With the help of a nearby tribe of Indians, Greathouse is given basic medical attention, while Corbett chases after Slaughter, determined to catch the man who almost killed them. To do this, he will have the assistance of Walks in Two Worlds, a warrior who has his own demons to battle, but decides to help Corbett in his quest. For me, this is when the adventure actually begins as Slaughter leaves a trail of blood and guts for Corbett to follow. You see, Slaughter isn’t your ordinary, everyday killer. No, he’s a special breed of psychopath who thoroughly enjoys the destruction of everything he encounters. Nothing makes him happier than butchering an entire family with his large knife or straight razor. In fact, Slaughter makes Hannibal Lector look like a Boy Scout by the sheer amount of carnage he leaves behind in his wake.
At first, Matthew is determined to capture Slaughter alive, but as time passes and more people are murdered, he changes his mind, realizing this person is a monster in disguise, and that the only way to stop a monster is to kill it. The journey of chaos and mayhem that Matthew takes will slowly aid him in becoming a man as he witnesses the death of friends and eventually has to kill another human being in self-defense. Even more, his whole outlook on life changes as he comes into contact with an evil so corrupting and vile that it leaves him shocked and disgusted by man’s inhumanity to his brethren.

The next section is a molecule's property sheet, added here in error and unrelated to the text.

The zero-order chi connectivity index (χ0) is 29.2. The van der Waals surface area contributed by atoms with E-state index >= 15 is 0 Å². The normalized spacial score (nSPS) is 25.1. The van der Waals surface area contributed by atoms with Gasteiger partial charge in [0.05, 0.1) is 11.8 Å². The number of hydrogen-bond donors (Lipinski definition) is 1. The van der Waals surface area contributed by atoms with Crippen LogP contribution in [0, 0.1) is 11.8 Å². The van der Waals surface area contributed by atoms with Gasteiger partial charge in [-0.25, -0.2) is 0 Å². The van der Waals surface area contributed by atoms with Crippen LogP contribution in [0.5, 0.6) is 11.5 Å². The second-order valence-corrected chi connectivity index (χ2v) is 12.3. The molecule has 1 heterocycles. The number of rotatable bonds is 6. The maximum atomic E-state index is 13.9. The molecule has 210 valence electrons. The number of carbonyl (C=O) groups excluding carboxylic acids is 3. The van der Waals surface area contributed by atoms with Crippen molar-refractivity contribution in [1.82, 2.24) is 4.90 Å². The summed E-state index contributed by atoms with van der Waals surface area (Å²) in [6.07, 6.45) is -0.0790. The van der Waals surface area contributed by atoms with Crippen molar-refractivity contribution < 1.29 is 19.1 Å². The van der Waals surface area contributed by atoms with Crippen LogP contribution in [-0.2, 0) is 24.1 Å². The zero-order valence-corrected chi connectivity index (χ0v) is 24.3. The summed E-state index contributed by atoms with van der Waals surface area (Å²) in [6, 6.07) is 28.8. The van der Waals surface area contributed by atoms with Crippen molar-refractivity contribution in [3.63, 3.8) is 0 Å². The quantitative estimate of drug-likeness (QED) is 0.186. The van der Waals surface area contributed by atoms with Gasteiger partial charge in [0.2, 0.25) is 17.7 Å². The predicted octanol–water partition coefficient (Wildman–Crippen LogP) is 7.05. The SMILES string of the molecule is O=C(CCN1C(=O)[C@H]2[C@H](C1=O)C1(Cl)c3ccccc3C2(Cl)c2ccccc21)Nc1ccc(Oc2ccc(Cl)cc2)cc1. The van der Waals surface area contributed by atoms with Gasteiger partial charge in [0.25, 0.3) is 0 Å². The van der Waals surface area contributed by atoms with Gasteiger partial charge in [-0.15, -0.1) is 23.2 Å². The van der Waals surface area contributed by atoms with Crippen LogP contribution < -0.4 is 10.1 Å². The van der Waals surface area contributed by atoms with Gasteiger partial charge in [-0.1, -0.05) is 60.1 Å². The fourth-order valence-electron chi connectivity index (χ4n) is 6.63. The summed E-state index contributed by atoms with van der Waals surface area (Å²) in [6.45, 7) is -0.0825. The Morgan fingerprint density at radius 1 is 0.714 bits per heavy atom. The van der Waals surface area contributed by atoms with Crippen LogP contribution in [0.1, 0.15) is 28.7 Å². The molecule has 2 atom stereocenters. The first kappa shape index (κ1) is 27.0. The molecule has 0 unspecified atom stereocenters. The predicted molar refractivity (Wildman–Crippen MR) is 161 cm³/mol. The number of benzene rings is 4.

Robert R. McCammon, brings all of his creative talent to play in this grand adventure. His characters and scenes are vividly drawn and come to life in ways that profoundly touch the reader. I’ll never forget the scenes in which the character of Tom is holding his wounded dog up to keep the animal from feeling the pain of its broken back, or when Walks in Two Worlds realizes the time has come for him to go with the spirits, and the moment when Lark and her mother attempt to save Matthew from being shot by Slaughter in their act of surrendering to the inevitable. This is writing at its absolute best and few can do it as well as Robert R. McCammon.
I’m not ashamed to admit that I am utterly addicted to the “Matthew Corbett” books and find it difficult to wait for each new novel to be published. I therefore have nothing but praise for this series of thick novels and their main character. If you want some well-written and entertaining fiction to help get you through the suumer, you won’t go wrong with Mister Slaughter, or the two books before it. Buy them, and then take a journey back into Colonial American for the adventure of a lifetime.
One last note, it seems this novel hasn’t been picked up by a paperback publisher though I was certain a Trade Paperback had actually been done. The only available formats at the present are the Hardcover edition and the E-book.
Order Mister Slaughter here.